Tuesday 19 January 2021

Bruce Harris, "Fallen Eagles"


Bruce Harris is a Devon-based author and poet who has been consistently successful in short fiction and poetry competitions since 2003. Bruce has published three collections of short fiction, First Flame (2013), Odds Against (2017), and The Guy Thing (2018), and three poetry collections, Raised Voices (2014), Kaleidoscope (2017) and The Huntington Hydra (2019). His first novel, Howell Grange, was published in October 2019.

Three of his books, Odds Against, The Guy Thing and The Huntington Hydra were published in aid of the Huntington’s Disease Association.  Bruce’s partner was diagnosed with HD in 2016.

A fourth short story collection, Fallen Eagles, is to be published early in 2021, and it will be in aid of the Huntington’s Disease Youth Organisation. The book includes sixteen ‘coming of age’ stories and a Foreword by the Chief Executive of the HDYO. 

About Fallen Eagles

The title story, 'Fallen Eagles,' is a Hamlet-inspired story about a Scottish boy who loses his idolised mountaineer father in an accident and blames his uncle to such an extent that he contemplates murder. Other stories involve the French Revolution, the First World War and more contemporary situations such as coming out, shaking off the parental yoke and exploring old and new love. Each story explores the diversity of young people’s experience as they emerge into adulthood and the wide-ranging themes are both contemporary and relatable to the modern reader. 

Fallen Eagles has been produced to raise funds for Huntington’s Disease Youth Organisation (HDYO), following Bruce’s civil partner’s diagnosis with Huntington’s Disease in 2016. In her foreword to the book, the Chief Executive of the HDYO, Catherine Martin, says: 

'The theme of Fallen Eagles aligns directly with young people impacted by Huntington’s Disease. Their journey with disease takes them through many twists and turns but their decision to go through genetic pre-diagnostic testing for Huntington’s disease is one of the biggest and scariest points in their lives. A young person at risk of Huntington’s disease has to wait until they turn 18 before they can legally decide to test for Huntington’s disease; this is their rite of passage.'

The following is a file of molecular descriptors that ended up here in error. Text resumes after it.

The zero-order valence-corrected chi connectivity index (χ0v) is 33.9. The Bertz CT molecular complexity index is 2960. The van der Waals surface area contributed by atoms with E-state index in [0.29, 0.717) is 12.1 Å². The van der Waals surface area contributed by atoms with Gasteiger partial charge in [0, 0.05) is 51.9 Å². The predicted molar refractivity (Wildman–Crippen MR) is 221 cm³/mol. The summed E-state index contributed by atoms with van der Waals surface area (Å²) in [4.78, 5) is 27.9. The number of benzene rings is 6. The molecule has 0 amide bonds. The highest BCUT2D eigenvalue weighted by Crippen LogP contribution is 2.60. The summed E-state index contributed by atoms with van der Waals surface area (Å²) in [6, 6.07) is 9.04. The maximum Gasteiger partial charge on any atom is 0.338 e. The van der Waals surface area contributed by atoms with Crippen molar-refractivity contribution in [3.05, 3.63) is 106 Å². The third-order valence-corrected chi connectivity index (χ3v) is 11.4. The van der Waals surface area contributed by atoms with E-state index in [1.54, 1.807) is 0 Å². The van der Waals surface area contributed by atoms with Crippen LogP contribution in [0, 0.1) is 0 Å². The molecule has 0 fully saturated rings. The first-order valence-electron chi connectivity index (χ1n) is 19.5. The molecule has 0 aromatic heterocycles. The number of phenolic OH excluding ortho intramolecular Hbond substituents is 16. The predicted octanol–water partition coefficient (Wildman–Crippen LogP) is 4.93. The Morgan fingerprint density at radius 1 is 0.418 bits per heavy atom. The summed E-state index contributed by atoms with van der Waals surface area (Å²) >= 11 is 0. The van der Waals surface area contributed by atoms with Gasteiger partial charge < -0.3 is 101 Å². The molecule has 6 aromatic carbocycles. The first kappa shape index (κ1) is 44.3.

From Fallen Eagles

Did he appear behind me, Dougal Murray in his prime, pale and shadowy like a phantom apparition? No, he didn’t. Did his voice come echoing down the hill at me, calling out like some lost spirit? No, it didn’t. The apparition was all in my mind, and the voice like a disembodied whisper which communicated ideas without having to articulate them in so many precisely defined words.

Be aware. Stuart saved my life several times, as I saved his. Be aware. He loved your mother almost as much as I did, and he gave way because she chose me. Be aware. Once in a blue moon, harnesses fail; invisible deterioration, hitherto unrealised missing internal part, untraceable consequences of exposure to extreme climate conditions.

Remember. Violence and vengeance are a downward spiral, kill or be killed, until, like the mightiest and proudest eagle, your own fall will come. Remember. The eagle’s blood is still on your hands, human blood is about to follow, and soon, inevitably, your blood will be on someone else’s hands. Remember. Your mother’s heart has been broken once; breaking it again will finish her for ever. Remember. You have almost discarded two people, your lover and your brother, who care for you deeply; you are about to break their hearts as well. Remember, Duncan, remember. These things are true, and you know them to be so.

The words, sentiments, assertions, were invisible, but they were not there in my head because of my own independent consciousness. Someone external to me put them there. I found myself looking around me, ridiculously, for someone, anyone, who was in my vicinity. But there was nothing but the air, the sky and the braying conversation of well-bred voices, growing gradually louder.

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